Monday, March 4, 2024
 

Is Vic Muniz Infringing Warhol’s Copyright?


Mona Lisa

I meant to post on this last Friday, but with the World Cup getting underway (Mexico vs. South Africa to boot), this post was relegated to the Sunday stack.

Anyhow, Ray Dowd, copyright litigator from NYC, posts a good art law question via his Fair Use Friday column, pondering whether artist Vik Muniz’s version of Warhol’s Double Mona Lisa, from 1963, is fair use under copyright law. Muniz’s version, composed of peanut butter and jelly, basically takes Warhol’s composition of the Mona Lisa. Ray wonders:

Is the borrowing of Warhol’s name and arrangement of a PD work ok?  Does the selection of peanut butter and jelly drive the transformative nature of the work?   And would the answer change if Warhol’s work were an entirely original composition NOT based on a public domain work?  And does the number of copies matter?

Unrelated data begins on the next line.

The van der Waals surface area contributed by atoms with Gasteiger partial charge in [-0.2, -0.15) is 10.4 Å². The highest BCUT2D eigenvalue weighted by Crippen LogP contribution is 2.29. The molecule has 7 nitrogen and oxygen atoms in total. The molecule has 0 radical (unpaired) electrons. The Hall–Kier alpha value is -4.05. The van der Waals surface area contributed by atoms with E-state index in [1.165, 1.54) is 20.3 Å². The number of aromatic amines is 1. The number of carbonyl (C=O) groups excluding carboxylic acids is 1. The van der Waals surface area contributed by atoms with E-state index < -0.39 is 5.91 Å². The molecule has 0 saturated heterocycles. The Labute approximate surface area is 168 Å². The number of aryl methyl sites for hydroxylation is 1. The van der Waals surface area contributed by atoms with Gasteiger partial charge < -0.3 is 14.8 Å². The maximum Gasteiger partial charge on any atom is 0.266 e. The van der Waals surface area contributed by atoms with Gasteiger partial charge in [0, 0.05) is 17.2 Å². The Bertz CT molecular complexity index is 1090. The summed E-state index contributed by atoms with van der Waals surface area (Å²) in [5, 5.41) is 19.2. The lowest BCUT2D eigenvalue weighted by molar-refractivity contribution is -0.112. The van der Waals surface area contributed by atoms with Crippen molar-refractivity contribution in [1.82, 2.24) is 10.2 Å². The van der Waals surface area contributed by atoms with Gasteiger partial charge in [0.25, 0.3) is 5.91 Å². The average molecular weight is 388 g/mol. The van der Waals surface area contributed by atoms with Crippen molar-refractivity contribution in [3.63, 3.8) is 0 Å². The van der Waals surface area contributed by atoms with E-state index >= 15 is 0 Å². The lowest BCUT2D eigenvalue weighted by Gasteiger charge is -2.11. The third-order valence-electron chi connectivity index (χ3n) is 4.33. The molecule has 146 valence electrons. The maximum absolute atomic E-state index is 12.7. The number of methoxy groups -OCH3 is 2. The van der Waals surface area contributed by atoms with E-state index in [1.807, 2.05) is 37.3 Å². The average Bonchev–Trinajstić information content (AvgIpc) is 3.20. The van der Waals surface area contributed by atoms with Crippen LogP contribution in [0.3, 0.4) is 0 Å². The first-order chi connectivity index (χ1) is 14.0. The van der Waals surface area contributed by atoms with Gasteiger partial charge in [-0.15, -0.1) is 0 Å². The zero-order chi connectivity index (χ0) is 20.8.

I’m not sure how much copyright play Warhol would have based solely on the composition, or if Muniz’s version is transformative enough simply because he used my favorite food of all time: peanut butter and jelly (although now I prefer honey over jelly). What I do know, and where I disagree with Ray, is that Muniz’s work is cute and gimmicky, and not a “strikingly original and beautiful masterpiece of 20th Century art.” Check out Ray’s thoughts here.

 

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